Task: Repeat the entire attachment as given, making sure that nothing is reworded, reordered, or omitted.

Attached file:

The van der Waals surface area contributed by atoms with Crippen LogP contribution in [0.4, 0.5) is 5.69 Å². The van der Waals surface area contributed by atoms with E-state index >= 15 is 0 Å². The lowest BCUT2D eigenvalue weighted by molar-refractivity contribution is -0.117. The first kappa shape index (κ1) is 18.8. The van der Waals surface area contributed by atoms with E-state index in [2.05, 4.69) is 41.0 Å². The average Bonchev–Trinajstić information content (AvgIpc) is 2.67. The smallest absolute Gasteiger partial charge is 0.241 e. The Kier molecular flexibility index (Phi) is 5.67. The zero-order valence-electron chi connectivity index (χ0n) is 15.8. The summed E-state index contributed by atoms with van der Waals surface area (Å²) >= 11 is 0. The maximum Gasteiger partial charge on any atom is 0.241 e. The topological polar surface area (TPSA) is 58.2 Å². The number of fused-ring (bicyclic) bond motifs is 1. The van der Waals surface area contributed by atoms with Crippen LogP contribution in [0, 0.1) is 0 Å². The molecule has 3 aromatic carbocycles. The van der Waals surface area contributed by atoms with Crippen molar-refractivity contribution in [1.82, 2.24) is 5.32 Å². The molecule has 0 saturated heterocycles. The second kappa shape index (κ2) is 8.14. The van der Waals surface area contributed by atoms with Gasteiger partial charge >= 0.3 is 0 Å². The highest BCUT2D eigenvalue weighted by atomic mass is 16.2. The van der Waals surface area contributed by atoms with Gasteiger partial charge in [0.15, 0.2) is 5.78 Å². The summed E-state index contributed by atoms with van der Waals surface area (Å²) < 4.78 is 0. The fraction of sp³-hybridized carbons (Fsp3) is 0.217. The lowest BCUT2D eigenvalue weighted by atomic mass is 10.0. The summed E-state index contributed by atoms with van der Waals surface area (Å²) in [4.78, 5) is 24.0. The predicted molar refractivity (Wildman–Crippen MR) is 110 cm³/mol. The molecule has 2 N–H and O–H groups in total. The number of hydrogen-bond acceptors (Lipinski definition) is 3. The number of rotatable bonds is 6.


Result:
The van der Waals surface area contributed by atoms with Crippen LogP contribution in [0.4, 0.5) is 5.69 Å². The van der Waals surface area contributed by atoms with E-state index >= 15 is 0 Å². The lowest BCUT2D eigenvalue weighted by molar-refractivity contribution is -0.117. The first kappa shape index (κ1) is 18.8. The van der Waals surface area contributed by atoms with E-state index in [2.05, 4.69) is 41.0 Å². The average Bonchev–Trinajstić information content (AvgIpc) is 2.67. The smallest absolute Gasteiger partial charge is 0.241 e. The Kier molecular flexibility index (Phi) is 5.67. The zero-order valence-electron chi connectivity index (χ0n) is 15.8. The summed E-state index contributed by atoms with van der Waals surface area (Å²) >= 11 is 0. The maximum Gasteiger partial charge on any atom is 0.241 e. The topological polar surface area (TPSA) is 58.2 Å². The number of fused-ring (bicyclic) bond motifs is 1. The van der Waals surface area contributed by atoms with Crippen LogP contribution in [0, 0.1) is 0 Å². The molecule has 3 aromatic carbocycles. The van der Waals surface area contributed by atoms with Crippen molar-refractivity contribution in [1.82, 2.24) is 5.32 Å². The molecule has 0 saturated heterocycles. The second kappa shape index (κ2) is 8.14. The van der Waals surface area contributed by atoms with Gasteiger partial charge >= 0.3 is 0 Å². The highest BCUT2D eigenvalue weighted by atomic mass is 16.2. The van der Waals surface area contributed by atoms with Gasteiger partial charge in [0.15, 0.2) is 5.78 Å². The summed E-state index contributed by atoms with van der Waals surface area (Å²) < 4.78 is 0. The fraction of sp³-hybridized carbons (Fsp3) is 0.217. The lowest BCUT2D eigenvalue weighted by atomic mass is 10.0. The summed E-state index contributed by atoms with van der Waals surface area (Å²) in [4.78, 5) is 24.0. The predicted molar refractivity (Wildman–Crippen MR) is 110 cm³/mol. The molecule has 2 N–H and O–H groups in total. The number of hydrogen-bond acceptors (Lipinski definition) is 3. The number of rotatable bonds is 6.